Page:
David and Heidi were so kind to allow us to invade their home at 1:30am on Thursday. We slept for a few hours and were up by 7:30am so we could meet up with Luke and Kristy at 8:30 for breakfast. So as not to break precedent, we showed up at 9:45. We love having such amazing family who still claim us despite our gross faults. It was a relatively quick breakfast because they had to catch a plane for a vacation of their own. Kenny and L loved playing with Emma and Reese, and only cried for 10 minutes following their departure.



That boy can't make a decent face in pictures any longer. Almost every picture we took, has him doing something silly.



We then made our way up to Ogden where we hung out with Randy and Karen for a short stent. It was at this point that I realized something about my son. He has reached the age where every time the camera comes out, he instinctively makes a silly face. He used to give me such a sweet smile at first, but now...



Our last scheduled stop was the whole reason we came to Utah. To see Grandma! We had a bit of a family reunion in Salt Lake City with David, Heidi, Janelle, Grandma, and my family. We were missing Kay though, and hope that we can get everyone next time we are up there. It is wonderfully refreshing to be related to someone who is 90+ years old, with her mental faculties intact, and cruising around unassisted (Robbie Rogers, I know I framed the picture incorrectly... I don't want to talk about it :-/).

I learned, last minute, that one of my great friends moved within 10 minutes of Grandma, so we made a quick jaunt over to see Adam Howsley and his family. Kenny found a quick new friend in Jackson, and of course cried a lot when we had to leave.

And what is a visit with a long time friend without a trip down memory lane...Very unabashedly, I was excited to receive a small gift by way of Battle Beasts and StarCom! Hahahahaha, I love the 80's and early 90's. Now my kids can enjoy a piece of my past. Thank you Adam.


And of course, no trip is complete without our traditional "Measuring Stick" picture with my little brother.


Monday, December 24, 2012

Caskets Shouldn't Be So Small

Tragedy struck the nation on December 14 in Connecticut, and the nation pulled together to rally around the families in Newtown. I had the honor of knowing Emilie Parker in life, and was able to attend her funeral this past weekend. She is very kind, loving, helpful, and at least every time I saw her, an extremely happy little six year old girl.

I don't believe I will ever forget entering into Utah. Emilie's favorite color was pink, and the residents of Utah decorated their state with Emilie in mind. Driving down the highway, everywhere I looked, I would find pink accents. Bows attached to telephone poles, ribbons tied to the fences, along bridges, and garnishing trees. Windows of residential homes were decorated with signs expressing love for a little girl who they didn't really know, other than they felt the acute loss of a life robbed of so many years. Maybe the people of Utah felt so much for Emilie because they felt like she was one of their own, having been born in that great state. Whatever the reason, they poured out their love for the Parker family in whatever way they could, and at every opportunity that presented itself.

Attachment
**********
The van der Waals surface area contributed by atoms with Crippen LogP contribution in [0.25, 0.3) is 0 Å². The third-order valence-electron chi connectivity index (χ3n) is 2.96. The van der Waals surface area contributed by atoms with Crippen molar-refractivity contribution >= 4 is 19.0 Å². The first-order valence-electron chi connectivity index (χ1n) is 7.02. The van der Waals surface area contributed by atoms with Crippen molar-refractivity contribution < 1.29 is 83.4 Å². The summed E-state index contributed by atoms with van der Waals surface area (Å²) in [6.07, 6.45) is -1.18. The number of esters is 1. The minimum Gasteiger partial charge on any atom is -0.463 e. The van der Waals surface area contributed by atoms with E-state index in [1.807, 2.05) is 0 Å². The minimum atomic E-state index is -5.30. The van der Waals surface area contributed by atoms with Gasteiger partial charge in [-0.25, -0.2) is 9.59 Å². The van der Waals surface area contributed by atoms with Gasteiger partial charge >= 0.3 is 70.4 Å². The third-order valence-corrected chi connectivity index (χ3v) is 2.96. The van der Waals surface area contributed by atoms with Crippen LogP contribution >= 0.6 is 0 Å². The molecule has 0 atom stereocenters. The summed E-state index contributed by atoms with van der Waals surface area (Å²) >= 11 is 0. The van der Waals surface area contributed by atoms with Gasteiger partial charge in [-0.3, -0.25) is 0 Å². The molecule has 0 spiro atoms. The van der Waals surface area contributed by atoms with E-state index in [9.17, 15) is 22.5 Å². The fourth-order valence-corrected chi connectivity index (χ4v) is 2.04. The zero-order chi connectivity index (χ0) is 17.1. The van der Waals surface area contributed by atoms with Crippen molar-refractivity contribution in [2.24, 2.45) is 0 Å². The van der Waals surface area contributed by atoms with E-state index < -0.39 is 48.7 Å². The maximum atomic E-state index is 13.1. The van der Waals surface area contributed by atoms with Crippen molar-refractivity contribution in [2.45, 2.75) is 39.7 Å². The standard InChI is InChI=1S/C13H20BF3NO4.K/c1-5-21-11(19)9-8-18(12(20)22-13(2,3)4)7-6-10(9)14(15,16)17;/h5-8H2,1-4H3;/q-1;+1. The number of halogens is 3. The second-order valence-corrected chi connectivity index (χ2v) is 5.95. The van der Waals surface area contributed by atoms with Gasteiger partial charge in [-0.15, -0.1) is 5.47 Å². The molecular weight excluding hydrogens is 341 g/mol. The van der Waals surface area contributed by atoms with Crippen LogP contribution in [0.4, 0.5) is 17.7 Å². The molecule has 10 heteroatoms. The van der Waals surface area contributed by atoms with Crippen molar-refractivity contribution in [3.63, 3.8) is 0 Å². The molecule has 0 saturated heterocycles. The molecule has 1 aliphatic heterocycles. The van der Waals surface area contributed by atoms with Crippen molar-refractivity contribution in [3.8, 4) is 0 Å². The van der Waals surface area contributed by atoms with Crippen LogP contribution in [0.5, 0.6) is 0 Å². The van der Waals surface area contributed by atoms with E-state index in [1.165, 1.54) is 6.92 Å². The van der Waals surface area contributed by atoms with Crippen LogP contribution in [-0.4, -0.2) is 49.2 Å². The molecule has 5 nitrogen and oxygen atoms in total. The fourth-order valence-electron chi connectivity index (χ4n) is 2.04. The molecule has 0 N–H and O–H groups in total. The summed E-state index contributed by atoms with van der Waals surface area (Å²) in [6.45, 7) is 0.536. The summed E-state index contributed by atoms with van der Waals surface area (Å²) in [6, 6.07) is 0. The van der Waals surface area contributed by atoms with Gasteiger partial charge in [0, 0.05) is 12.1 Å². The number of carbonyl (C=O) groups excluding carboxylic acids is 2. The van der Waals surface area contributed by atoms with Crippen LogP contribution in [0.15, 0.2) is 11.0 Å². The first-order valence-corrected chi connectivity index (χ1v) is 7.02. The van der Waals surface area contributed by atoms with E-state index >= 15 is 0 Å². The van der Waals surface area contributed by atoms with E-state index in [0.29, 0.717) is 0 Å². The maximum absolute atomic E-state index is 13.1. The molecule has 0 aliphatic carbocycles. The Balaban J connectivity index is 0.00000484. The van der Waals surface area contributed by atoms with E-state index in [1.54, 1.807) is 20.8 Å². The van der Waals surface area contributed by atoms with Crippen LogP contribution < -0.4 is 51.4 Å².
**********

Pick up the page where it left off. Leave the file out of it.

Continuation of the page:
Thursday evening a public memorial service was held in honor of Emilie, at the high school Robbie attended. Gratitude flowed from Robbie for all the support so many were lending to his family during this very difficult time. He spoke about how wonderful Emilie was, and how she had managed to get in a life time of talking in only six short years. We were all blessed as we watched a slideshow of Emilie's life set to music. Some people broke down and began uncontrollable sobbing, while others would softly wipe away unfettered tears. Following the speakers and slideshow, we all made our way to the fifty yard line, where twenty sky lanterns were released in memory of each of the children.


Friday evening was the viewing for family and close friends. As I rounded the corner and saw Robbie and Alissa Parker standing next to a tiny casket, I could not retain the emotions bottled up inside me. The wrongness of the scene screamed at me. Parents should never have to bury their children, and to top it all off, caskets should never have to be made that small. I fell to pieces, and all I could do was hold each of them and cry. Words fail you at that point, and I could only hope that a hug, and my feeble expression of love might bring some measure of comfort and relief to them.